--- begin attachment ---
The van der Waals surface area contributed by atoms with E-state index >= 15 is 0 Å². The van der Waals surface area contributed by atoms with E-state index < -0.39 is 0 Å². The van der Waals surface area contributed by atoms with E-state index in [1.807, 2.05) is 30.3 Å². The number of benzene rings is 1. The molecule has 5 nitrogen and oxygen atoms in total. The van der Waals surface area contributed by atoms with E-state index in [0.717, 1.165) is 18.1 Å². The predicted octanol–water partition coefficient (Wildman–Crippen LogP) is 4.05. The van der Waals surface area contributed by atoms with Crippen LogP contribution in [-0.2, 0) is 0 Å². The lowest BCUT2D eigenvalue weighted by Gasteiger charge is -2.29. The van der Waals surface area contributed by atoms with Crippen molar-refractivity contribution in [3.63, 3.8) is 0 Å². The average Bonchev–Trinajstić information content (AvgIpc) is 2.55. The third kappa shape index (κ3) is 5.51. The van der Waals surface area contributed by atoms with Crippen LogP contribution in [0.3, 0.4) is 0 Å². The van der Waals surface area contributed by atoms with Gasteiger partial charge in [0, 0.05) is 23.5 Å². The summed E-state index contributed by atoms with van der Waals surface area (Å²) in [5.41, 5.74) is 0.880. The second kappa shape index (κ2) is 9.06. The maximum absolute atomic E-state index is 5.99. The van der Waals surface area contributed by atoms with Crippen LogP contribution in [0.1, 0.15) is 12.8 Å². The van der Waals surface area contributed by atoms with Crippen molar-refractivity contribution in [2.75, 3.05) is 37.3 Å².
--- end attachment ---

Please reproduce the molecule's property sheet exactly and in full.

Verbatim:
The van der Waals surface area contributed by atoms with E-state index >= 15 is 0 Å². The van der Waals surface area contributed by atoms with E-state index < -0.39 is 0 Å². The van der Waals surface area contributed by atoms with E-state index in [1.807, 2.05) is 30.3 Å². The number of benzene rings is 1. The molecule has 5 nitrogen and oxygen atoms in total. The van der Waals surface area contributed by atoms with E-state index in [0.717, 1.165) is 18.1 Å². The predicted octanol–water partition coefficient (Wildman–Crippen LogP) is 4.05. The van der Waals surface area contributed by atoms with Crippen LogP contribution in [-0.2, 0) is 0 Å². The lowest BCUT2D eigenvalue weighted by Gasteiger charge is -2.29. The van der Waals surface area contributed by atoms with Crippen molar-refractivity contribution in [3.63, 3.8) is 0 Å². The average Bonchev–Trinajstić information content (AvgIpc) is 2.55. The third kappa shape index (κ3) is 5.51. The van der Waals surface area contributed by atoms with Crippen LogP contribution in [0.3, 0.4) is 0 Å². The van der Waals surface area contributed by atoms with Gasteiger partial charge in [0, 0.05) is 23.5 Å². The summed E-state index contributed by atoms with van der Waals surface area (Å²) in [5.41, 5.74) is 0.880. The second kappa shape index (κ2) is 9.06. The maximum absolute atomic E-state index is 5.99. The van der Waals surface area contributed by atoms with Crippen LogP contribution in [0.1, 0.15) is 12.8 Å². The van der Waals surface area contributed by atoms with Crippen molar-refractivity contribution in [2.75, 3.05) is 37.3 Å².